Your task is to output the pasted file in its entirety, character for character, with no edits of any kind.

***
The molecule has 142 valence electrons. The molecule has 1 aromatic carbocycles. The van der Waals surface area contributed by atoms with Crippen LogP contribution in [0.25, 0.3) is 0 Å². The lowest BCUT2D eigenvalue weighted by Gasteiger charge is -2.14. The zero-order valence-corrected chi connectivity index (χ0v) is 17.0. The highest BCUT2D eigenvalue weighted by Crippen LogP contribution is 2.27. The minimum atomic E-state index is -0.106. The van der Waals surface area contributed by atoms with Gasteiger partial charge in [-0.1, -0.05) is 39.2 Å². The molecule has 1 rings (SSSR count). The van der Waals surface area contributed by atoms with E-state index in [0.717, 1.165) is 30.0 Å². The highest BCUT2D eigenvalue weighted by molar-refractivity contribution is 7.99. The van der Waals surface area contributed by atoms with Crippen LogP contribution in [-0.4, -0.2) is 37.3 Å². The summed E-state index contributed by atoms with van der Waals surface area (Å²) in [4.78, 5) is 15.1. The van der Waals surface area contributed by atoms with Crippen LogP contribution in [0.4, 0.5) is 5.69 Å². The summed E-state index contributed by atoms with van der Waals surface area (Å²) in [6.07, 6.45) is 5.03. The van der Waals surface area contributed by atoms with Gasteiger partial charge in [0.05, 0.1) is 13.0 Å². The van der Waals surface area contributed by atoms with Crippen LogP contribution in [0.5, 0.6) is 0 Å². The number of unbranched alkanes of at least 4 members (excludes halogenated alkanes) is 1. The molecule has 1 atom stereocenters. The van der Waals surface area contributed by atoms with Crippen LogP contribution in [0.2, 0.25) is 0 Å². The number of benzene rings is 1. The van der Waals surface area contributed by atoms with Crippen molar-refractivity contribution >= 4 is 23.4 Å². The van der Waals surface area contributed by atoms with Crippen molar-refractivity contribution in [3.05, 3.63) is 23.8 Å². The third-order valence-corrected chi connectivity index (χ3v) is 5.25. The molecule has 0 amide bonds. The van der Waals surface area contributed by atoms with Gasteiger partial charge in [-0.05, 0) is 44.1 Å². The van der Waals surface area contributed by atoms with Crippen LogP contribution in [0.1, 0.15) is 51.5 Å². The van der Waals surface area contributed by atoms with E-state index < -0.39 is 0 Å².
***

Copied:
The molecule has 142 valence electrons. The molecule has 1 aromatic carbocycles. The van der Waals surface area contributed by atoms with Crippen LogP contribution in [0.25, 0.3) is 0 Å². The lowest BCUT2D eigenvalue weighted by Gasteiger charge is -2.14. The zero-order valence-corrected chi connectivity index (χ0v) is 17.0. The highest BCUT2D eigenvalue weighted by Crippen LogP contribution is 2.27. The minimum atomic E-state index is -0.106. The van der Waals surface area contributed by atoms with Gasteiger partial charge in [-0.1, -0.05) is 39.2 Å². The molecule has 1 rings (SSSR count). The van der Waals surface area contributed by atoms with E-state index in [0.717, 1.165) is 30.0 Å². The highest BCUT2D eigenvalue weighted by molar-refractivity contribution is 7.99. The van der Waals surface area contributed by atoms with Crippen LogP contribution in [-0.4, -0.2) is 37.3 Å². The summed E-state index contributed by atoms with van der Waals surface area (Å²) in [4.78, 5) is 15.1. The van der Waals surface area contributed by atoms with Crippen LogP contribution in [0.4, 0.5) is 5.69 Å². The summed E-state index contributed by atoms with van der Waals surface area (Å²) in [6.07, 6.45) is 5.03. The van der Waals surface area contributed by atoms with Gasteiger partial charge in [0.05, 0.1) is 13.0 Å². The van der Waals surface area contributed by atoms with Crippen LogP contribution in [0.5, 0.6) is 0 Å². The number of unbranched alkanes of at least 4 members (excludes halogenated alkanes) is 1. The molecule has 1 atom stereocenters. The van der Waals surface area contributed by atoms with Crippen LogP contribution in [0.2, 0.25) is 0 Å². The number of benzene rings is 1. The van der Waals surface area contributed by atoms with Crippen molar-refractivity contribution >= 4 is 23.4 Å². The van der Waals surface area contributed by atoms with Crippen molar-refractivity contribution in [3.05, 3.63) is 23.8 Å². The third-order valence-corrected chi connectivity index (χ3v) is 5.25. The molecule has 0 amide bonds. The van der Waals surface area contributed by atoms with Gasteiger partial charge in [-0.05, 0) is 44.1 Å². The van der Waals surface area contributed by atoms with Crippen LogP contribution in [0.1, 0.15) is 51.5 Å². The van der Waals surface area contributed by atoms with E-state index < -0.39 is 0 Å².